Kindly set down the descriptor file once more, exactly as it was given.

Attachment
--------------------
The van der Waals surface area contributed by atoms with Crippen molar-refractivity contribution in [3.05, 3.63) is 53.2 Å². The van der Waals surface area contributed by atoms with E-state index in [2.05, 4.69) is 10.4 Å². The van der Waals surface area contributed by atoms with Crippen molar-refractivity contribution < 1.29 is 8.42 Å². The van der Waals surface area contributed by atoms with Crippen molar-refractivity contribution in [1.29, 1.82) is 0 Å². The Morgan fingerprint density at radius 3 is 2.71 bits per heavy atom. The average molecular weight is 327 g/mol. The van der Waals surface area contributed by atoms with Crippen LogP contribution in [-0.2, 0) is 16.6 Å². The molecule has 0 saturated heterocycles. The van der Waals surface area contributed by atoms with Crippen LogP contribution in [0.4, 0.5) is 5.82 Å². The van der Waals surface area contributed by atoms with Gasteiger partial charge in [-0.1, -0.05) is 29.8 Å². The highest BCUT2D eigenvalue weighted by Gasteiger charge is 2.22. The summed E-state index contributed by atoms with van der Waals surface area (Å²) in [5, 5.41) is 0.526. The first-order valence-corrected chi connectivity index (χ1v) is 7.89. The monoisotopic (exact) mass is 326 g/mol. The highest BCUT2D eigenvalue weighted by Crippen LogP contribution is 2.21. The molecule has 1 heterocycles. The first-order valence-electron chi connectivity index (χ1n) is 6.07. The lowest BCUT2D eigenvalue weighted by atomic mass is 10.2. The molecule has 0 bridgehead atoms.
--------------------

The van der Waals surface area contributed by atoms with Crippen molar-refractivity contribution in [3.05, 3.63) is 53.2 Å². The van der Waals surface area contributed by atoms with E-state index in [2.05, 4.69) is 10.4 Å². The van der Waals surface area contributed by atoms with Crippen molar-refractivity contribution < 1.29 is 8.42 Å². The van der Waals surface area contributed by atoms with Crippen molar-refractivity contribution in [1.29, 1.82) is 0 Å². The Morgan fingerprint density at radius 3 is 2.71 bits per heavy atom. The average molecular weight is 327 g/mol. The van der Waals surface area contributed by atoms with Crippen LogP contribution in [-0.2, 0) is 16.6 Å². The molecule has 0 saturated heterocycles. The van der Waals surface area contributed by atoms with Crippen LogP contribution in [0.4, 0.5) is 5.82 Å². The van der Waals surface area contributed by atoms with Gasteiger partial charge in [-0.1, -0.05) is 29.8 Å². The highest BCUT2D eigenvalue weighted by Gasteiger charge is 2.22. The summed E-state index contributed by atoms with van der Waals surface area (Å²) in [5, 5.41) is 0.526. The first-order valence-corrected chi connectivity index (χ1v) is 7.89. The monoisotopic (exact) mass is 326 g/mol. The highest BCUT2D eigenvalue weighted by Crippen LogP contribution is 2.21. The molecule has 1 heterocycles. The first-order valence-electron chi connectivity index (χ1n) is 6.07. The lowest BCUT2D eigenvalue weighted by atomic mass is 10.2. The molecule has 0 bridgehead atoms.